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Gulf oil spill: Will a hurricane throw off efforts at the well?

Coast Guard officials are preparing for the possibility that they’ll need to temporarily shut down efforts to deal with the Gulf oil spill as a low-pressure system develops in the western Caribbean.

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Gulf oil spill: Oily residue comes ashore in the surf in Gulf Shores, Ala., Friday. As a potential hurricane brews in the western Caribbean, Coast Guard officials are preparing for the possibility that they will have to pause their Gulf oil spill cleanup efforts.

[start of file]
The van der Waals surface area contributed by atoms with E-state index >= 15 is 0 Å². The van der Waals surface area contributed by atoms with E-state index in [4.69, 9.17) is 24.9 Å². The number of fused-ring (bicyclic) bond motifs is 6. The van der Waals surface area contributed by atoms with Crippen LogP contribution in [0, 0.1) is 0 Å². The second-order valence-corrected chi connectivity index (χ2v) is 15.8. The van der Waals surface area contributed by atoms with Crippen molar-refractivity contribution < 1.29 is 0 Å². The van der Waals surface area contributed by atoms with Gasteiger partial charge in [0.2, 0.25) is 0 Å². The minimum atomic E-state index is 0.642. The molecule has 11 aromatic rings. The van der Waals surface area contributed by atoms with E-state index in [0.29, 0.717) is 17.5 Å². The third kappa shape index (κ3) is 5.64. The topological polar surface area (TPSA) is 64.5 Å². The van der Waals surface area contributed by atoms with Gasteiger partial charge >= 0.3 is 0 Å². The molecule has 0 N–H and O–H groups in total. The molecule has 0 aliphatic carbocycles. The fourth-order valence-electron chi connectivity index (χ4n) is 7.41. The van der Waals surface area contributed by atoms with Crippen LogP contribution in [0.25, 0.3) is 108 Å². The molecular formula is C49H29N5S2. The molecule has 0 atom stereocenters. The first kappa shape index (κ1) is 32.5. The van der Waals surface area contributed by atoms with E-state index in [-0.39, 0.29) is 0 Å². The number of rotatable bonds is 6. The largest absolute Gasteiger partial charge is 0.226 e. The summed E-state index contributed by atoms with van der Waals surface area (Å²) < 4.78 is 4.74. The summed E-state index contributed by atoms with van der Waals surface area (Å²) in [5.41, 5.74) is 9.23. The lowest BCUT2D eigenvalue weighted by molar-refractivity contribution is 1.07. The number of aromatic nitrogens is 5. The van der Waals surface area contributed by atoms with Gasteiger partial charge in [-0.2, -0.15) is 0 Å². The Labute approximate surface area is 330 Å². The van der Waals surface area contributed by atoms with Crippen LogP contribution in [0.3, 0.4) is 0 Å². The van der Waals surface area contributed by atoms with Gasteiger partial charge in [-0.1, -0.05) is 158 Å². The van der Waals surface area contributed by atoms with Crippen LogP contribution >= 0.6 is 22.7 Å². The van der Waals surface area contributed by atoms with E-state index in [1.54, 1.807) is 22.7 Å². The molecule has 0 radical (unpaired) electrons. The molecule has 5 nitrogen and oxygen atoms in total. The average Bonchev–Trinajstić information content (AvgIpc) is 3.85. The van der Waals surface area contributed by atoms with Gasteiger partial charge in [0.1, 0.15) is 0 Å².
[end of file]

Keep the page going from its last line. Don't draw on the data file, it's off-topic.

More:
Dave Martin/AP

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A low-pressure system developing in the western Caribbean has Coast Guard officials preparing for the possibility that they’ll need to temporarily shut down efforts to deal with the Gulf oil spill.

A US Air Force plane was conducting a reconnaissance mission Friday to determine the strength of the storm, according to the National Hurricane Center. Already, the hurricane center has predicted that the low-pressure system has an 80 percent chance of becoming a hurricane in the next 48 hours as it moves toward the Yucatán Peninsula and into the Gulf of Mexico.

In a media briefing with reporters Friday morning, Coast Guard Adm. Thad Allen said he will suspend recovery efforts if winds reach a gale force of 40 knots or greater (46 miles an hour or more) and the storm is judged to be at least 120 hours away from hitting the base of operations at the well.

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